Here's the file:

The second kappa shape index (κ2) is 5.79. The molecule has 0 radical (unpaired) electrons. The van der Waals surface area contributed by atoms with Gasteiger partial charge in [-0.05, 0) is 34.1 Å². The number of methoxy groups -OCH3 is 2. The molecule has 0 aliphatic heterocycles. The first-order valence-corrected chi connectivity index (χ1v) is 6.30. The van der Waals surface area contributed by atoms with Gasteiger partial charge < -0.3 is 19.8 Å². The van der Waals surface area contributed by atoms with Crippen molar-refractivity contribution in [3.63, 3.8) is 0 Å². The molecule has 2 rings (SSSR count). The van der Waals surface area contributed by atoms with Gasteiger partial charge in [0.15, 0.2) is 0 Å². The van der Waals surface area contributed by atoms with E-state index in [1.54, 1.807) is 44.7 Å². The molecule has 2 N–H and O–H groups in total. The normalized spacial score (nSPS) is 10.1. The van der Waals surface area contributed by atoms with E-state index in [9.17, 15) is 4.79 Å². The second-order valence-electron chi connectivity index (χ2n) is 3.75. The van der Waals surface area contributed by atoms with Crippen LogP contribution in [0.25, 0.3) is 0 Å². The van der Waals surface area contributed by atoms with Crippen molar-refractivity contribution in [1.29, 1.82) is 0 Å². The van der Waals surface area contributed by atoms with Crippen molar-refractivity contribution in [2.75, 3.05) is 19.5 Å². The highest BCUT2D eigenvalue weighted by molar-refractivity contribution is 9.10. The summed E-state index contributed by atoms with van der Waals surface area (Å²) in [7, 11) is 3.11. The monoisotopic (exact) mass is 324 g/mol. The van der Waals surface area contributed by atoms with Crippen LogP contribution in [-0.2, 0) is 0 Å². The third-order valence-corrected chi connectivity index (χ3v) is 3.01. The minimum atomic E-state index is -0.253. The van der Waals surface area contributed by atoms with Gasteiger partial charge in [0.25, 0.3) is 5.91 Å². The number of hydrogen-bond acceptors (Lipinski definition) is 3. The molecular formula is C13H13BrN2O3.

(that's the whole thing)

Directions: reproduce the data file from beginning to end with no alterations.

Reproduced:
The second kappa shape index (κ2) is 5.79. The molecule has 0 radical (unpaired) electrons. The van der Waals surface area contributed by atoms with Gasteiger partial charge in [-0.05, 0) is 34.1 Å². The number of methoxy groups -OCH3 is 2. The molecule has 0 aliphatic heterocycles. The first-order valence-corrected chi connectivity index (χ1v) is 6.30. The van der Waals surface area contributed by atoms with Gasteiger partial charge < -0.3 is 19.8 Å². The van der Waals surface area contributed by atoms with Crippen molar-refractivity contribution in [3.63, 3.8) is 0 Å². The molecule has 2 rings (SSSR count). The van der Waals surface area contributed by atoms with Gasteiger partial charge in [0.15, 0.2) is 0 Å². The van der Waals surface area contributed by atoms with E-state index in [1.54, 1.807) is 44.7 Å². The molecule has 2 N–H and O–H groups in total. The normalized spacial score (nSPS) is 10.1. The van der Waals surface area contributed by atoms with E-state index in [9.17, 15) is 4.79 Å². The second-order valence-electron chi connectivity index (χ2n) is 3.75. The van der Waals surface area contributed by atoms with Crippen LogP contribution in [0.25, 0.3) is 0 Å². The van der Waals surface area contributed by atoms with Crippen molar-refractivity contribution in [1.29, 1.82) is 0 Å². The van der Waals surface area contributed by atoms with Crippen molar-refractivity contribution in [2.75, 3.05) is 19.5 Å². The highest BCUT2D eigenvalue weighted by molar-refractivity contribution is 9.10. The summed E-state index contributed by atoms with van der Waals surface area (Å²) in [7, 11) is 3.11. The monoisotopic (exact) mass is 324 g/mol. The van der Waals surface area contributed by atoms with Crippen LogP contribution in [-0.2, 0) is 0 Å². The third-order valence-corrected chi connectivity index (χ3v) is 3.01. The minimum atomic E-state index is -0.253. The van der Waals surface area contributed by atoms with Gasteiger partial charge in [0.25, 0.3) is 5.91 Å². The number of hydrogen-bond acceptors (Lipinski definition) is 3. The molecular formula is C13H13BrN2O3.